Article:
Title

Re-storying “progress” through familial curriculum making: Toward a husbandry of rooted lives

Document Type

Article

Publication Date

2015

Abstract

When Wendell Berry was awarded the Jefferson Lecture in the Humanities in 2012, the highest honor conferred by the federal government for intellectual achievement in the field, Bittman (2012) wrote of him, “he is among our best-known, most-adored, most-prolific, and widely admired poets, essayists, novelists … and social critics, a writer of almost incomparable breadth. Did I mention that he is also a farmer, a philosopher, a teacher, an activist?” He continued with his characterization,

Wendell is controversial, unique, and not simplistic. You’re not going to see him on the Today show or in People magazine. He doesn’t speak in sound bites but in leisurely, often literary sentences that, while not at all difficult to understand, require actual concentration and thought, two functions that are sadly in short supply in popular culture. (Bittman, 2012)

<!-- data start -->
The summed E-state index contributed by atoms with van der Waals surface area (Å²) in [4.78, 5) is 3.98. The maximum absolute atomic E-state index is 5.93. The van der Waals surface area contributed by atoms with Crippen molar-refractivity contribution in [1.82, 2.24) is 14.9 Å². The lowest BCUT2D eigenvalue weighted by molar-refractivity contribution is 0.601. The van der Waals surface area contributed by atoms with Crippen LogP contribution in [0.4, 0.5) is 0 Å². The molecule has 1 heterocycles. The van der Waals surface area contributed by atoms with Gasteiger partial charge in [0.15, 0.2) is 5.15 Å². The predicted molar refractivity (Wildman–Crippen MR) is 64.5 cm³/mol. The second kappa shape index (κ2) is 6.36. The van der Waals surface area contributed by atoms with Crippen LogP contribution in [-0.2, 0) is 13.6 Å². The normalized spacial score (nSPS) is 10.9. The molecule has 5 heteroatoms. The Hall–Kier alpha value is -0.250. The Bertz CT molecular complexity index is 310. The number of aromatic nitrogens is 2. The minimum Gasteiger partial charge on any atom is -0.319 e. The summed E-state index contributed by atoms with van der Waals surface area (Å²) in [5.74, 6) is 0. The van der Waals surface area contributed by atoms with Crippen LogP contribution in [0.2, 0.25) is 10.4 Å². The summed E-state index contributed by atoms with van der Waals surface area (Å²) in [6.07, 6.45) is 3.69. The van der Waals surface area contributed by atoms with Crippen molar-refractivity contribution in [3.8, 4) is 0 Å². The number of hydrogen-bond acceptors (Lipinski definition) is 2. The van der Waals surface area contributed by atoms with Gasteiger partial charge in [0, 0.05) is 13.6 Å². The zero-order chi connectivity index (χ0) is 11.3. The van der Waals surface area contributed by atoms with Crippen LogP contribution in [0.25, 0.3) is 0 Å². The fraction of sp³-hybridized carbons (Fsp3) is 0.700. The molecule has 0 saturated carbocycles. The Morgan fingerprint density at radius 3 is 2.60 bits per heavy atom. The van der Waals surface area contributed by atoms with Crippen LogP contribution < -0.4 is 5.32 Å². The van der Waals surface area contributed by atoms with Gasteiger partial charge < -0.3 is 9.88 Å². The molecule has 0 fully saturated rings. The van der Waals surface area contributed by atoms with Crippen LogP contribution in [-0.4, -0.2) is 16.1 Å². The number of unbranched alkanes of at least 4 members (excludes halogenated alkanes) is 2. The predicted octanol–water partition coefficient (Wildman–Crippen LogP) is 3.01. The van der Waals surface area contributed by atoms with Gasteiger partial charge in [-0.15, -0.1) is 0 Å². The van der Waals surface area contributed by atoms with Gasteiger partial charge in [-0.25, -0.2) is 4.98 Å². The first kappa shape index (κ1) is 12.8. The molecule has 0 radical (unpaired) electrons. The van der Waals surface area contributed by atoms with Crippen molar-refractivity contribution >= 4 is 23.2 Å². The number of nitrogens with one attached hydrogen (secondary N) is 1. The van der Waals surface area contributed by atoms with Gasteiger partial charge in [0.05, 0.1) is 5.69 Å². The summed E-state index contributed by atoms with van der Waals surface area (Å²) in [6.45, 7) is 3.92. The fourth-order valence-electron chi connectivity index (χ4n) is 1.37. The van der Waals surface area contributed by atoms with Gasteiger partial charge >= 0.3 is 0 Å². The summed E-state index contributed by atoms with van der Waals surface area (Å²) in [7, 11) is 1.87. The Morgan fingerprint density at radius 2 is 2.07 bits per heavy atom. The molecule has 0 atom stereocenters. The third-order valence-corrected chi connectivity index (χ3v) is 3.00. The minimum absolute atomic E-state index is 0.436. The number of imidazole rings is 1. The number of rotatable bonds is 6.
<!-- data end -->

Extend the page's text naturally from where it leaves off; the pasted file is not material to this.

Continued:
Comments

Originally published as:

Fischer, S. (2015). Re-storying “progress” through familial curriculum making: Toward a husbandry of rooted lives. In P. L. Thomas, P. Carr, J. Gorlewski, & B. Porfilio (Eds.), Pedagogies of kindness and respect: On the lives and education of children. New York, NY: Peter Lang.

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